Excerpts from Massachusetts Body of Liberties


The free fruition of such liberties, immunities, and privileges as humanity, civility, and Christianity call for as due to every man in his place and proportion without impeachment and infringement hath ever been and ever will be the tranquillity and stability of churches and commonwealths. And the denial or deprival thereof, the disturbance if not the ruin of both.

We hold it, therefore, our duty and safety whilst we are about the further establishing of this government to collect and express all such freedoms as for present we foresee may concern us, and our posterity after us, and to ratify them with our solemn consent.We do, therefore, this day religiously and unanimously decree and confirm these following rights, liberties, and privileges concerning our churches and civil state to be respectively, impartially, and inviolably enjoyed and observed throughout our jurisdiction forever.

1. No man’s life shall be taken away, no man’s honor or good name shall be stained, no man’s person shall be arrested, restrained, banished, dismembered, nor any ways punished, no man shall be deprived of his wife or children, no man’s goods or estate shall be taken away from him, nor any way indamaged under color of law or countenance of authority, unless it be by virtue or equity of some express law of the country warranting the same, established by a general court and sufficiently published, or in case of the defect of a law in any particular case by the word of God. And in capital cases, or in cases concerning dismembring or banishment, according to that word to be judged by the General Court.

2. Every person within this jurisdiction, whether inhabitant or foreigner, shall enjoy the same justice and law that is general for the plantation, which we constitute and execute one toward another without partiality or delay.

7. No man shall be compelled to go out of the limits of this plantation upon any offensive wars which this Commonwealth or any of our friends or confederates shall voluntarily undertake. But only upon such vindictive and defensive wars in our own behalf or the behalf of our friends and confederates as shall be enterprised by the counsel and consent of a court general, or by authority derived from the same.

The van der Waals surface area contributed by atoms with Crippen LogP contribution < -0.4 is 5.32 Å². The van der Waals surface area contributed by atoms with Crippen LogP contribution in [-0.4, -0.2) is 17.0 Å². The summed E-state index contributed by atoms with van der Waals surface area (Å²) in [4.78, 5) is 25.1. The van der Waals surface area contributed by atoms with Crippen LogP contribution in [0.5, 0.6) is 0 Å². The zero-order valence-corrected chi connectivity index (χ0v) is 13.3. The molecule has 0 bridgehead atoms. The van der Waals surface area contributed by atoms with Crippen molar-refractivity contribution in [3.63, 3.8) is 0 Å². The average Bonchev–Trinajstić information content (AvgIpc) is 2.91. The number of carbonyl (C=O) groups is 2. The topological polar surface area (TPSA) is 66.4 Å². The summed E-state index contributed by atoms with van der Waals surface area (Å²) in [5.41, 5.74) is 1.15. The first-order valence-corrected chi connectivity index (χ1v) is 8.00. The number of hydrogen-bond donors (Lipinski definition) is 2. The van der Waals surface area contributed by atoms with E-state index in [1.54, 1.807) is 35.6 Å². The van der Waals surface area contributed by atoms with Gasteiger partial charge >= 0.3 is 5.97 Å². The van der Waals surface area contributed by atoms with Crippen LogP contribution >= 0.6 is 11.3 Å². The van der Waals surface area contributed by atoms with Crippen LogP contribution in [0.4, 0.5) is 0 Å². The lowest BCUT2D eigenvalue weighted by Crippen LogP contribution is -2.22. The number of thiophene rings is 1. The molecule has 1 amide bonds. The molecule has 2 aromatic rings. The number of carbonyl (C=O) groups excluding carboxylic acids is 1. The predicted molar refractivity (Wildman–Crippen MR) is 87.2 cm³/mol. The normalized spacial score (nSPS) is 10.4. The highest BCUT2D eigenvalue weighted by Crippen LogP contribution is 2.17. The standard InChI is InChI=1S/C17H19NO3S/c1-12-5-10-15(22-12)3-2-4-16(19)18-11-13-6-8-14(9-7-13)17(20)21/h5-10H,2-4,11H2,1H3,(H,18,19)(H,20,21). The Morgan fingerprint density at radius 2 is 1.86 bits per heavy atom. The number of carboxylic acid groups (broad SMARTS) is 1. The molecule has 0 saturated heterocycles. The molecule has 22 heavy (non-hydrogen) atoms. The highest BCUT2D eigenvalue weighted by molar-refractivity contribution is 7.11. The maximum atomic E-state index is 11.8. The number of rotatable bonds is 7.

8. No man’s cattle or goods of what kind soever shall be pressed or taken for any public use or service, unless it be by warrant grounded upon some act of the General Court, nor without such reasonable prices and hire as the ordinary rates of the country do afford. And if his cattle or goods shall perish or suffer damage in such service, the owner shall be sufficiently recompensed.

9. No monopolies shall be granted or allowed amongst us, but of such new inventions that are profitable to the country, and that for a short time.

17. Every man of, or within, this jurisdiction shall have free liberty, notwithstanding any civil power to remove both himself and his family at their pleasure out of the same, provided there be no legal impediment to the contrary.

Rites, Rules, And Liberties Concerning Judicial Proceedings

18. No man’s person shall be restrained or imprisoned by any authority whatsoever, before the law hath sentenced him thereto, if he can put in sufficient security, bail, or mainprise, for his appearance, and good behavior in the meantime, unless it be in crimes capital, and contempts in open court, and in such cases where some express act of court cloth allow it.

41. Every man that is to answer for any criminal cause, whether he be in prison or under bail, his cause shall be heard and determined at the next court that hath proper cognizance thereof and may be done without prejudice of justice.

42. No man shall be twice sentenced by civil justice for one and the same crime, offense, or trespass.

43. No man shall be beaten with above forty stripes, nor shall any true gentleman, nor any man equal to a gentleman be punished with whipping, unless his crime be very shameful, and his course of life vicious and profligate.

44. No man condemned to die shall be put to death within four days next after his condemnation, unless the court see special cause to the contrary, or in case of martial law, nor shall the body of any man so put to death be unburied twelve hours, unless it be in case of anatomy.

45. No man shall be forced by torture to confess any crime against himself nor any other, unless it be in some capital case where he is first fully convicted by clear and sufficient evidence to be guilty, after which if the cause be of that nature, that it is very apparent there be other conspirators, or confederates with him, then he may be tortured, yet not with such tortures as be barbarous and inhumane.

46. For bodily punishments we allow amongst us none that are inhumane, barbarous, or cruel.